What I didn’t like about their style of farming was you sat in a tractor and went around in a circle all day long. We’d apply more and more chemicals. It disconnects you from the soil and what you’re doing.
I was seeking more adventure in my life. What we’re doing now is what my great-grandfather did.
When he went to the bank to get funding, he says, “they laughed at me because we weren’t farming grass seed,” the way all of his neighbors do. But he’s had help: He attributes his start at least partially to Friends of Family Farmers, an advocacy organization in Oregon that helps partner aspiring small farmers with landowners. That’s how he’s leased his current plot of land, a retired grass seed farm he’s turned into a pasture for hundreds of free-range chickens he sells to restaurants and farmers markets in Portland.
As we walked from the farmhouse toward the four huge chicken coops he designed himself from old shipping containers, he talked freely about the challenges he’s faced in just the first few months.
Simonson feels the headwinds of a system built to support industrial agriculture in a deeply personal way. “It’s not at all what we expected it to be. We’re going to write a book someday called Everything We Thought We Knew About Farming Is Wrong.” Regulations from the Food and Drug Administration have limited the size of his flock, and he’s had trouble sourcing corn-free, GMO-free chicken feed in line with his values.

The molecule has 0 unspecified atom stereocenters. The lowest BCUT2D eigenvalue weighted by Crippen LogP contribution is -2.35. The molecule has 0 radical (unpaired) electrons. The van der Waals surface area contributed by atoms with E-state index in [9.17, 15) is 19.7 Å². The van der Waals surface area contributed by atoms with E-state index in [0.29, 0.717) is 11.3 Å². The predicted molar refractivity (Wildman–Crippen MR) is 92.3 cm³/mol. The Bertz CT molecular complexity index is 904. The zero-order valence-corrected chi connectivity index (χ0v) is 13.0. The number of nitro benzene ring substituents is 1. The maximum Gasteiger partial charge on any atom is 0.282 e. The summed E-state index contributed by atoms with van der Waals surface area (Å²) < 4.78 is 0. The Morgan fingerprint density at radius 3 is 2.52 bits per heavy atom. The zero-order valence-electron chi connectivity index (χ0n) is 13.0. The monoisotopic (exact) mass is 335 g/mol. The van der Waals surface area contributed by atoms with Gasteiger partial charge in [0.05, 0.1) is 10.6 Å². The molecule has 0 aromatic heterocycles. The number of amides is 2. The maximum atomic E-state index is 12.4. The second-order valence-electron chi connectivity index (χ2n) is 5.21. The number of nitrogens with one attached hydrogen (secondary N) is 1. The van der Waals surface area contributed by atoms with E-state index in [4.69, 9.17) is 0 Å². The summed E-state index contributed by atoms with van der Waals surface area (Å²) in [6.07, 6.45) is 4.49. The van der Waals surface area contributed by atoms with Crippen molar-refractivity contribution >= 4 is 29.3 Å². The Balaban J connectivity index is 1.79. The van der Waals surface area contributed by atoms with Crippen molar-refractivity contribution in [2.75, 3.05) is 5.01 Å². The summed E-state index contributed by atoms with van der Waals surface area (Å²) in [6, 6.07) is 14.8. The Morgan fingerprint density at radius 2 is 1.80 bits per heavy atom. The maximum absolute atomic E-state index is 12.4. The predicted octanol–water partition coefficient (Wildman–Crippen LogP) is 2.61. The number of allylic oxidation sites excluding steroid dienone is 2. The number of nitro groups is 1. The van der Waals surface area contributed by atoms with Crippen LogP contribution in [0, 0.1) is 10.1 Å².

Simonson has noticed the effect that industrial farming has had on local water resources, too. In the past year or so, the California drought has started creeping northward, and Simonson said that’s only heightened what he sees as a long-term shift in the local climate:
Farmers here get paid by the government to get these huge irrigation systems, and they use them constantly, where they didn’t use them before. They water dirt fields, just to keep their water rights. You have to keep irrigating—even on rainy days—or you lose it. I had never seen that before.
The Willamette Valley was once the American agricultural ideal, the last stop of the Oregon Trail. Now, the water table is dropping, and things are quickly changing.
We’re lucky. We bought a semi-truck load of feed before the drought really got bad. But pretty soon, we’re going to have the climate of the Central Valley where you just came from. We’re going to have the same water problems. People are going to have to learn that you can’t keep doing things the same old way. I’m going to have to learn to grow different crops here. Just like any ecosystem, diversification protects you.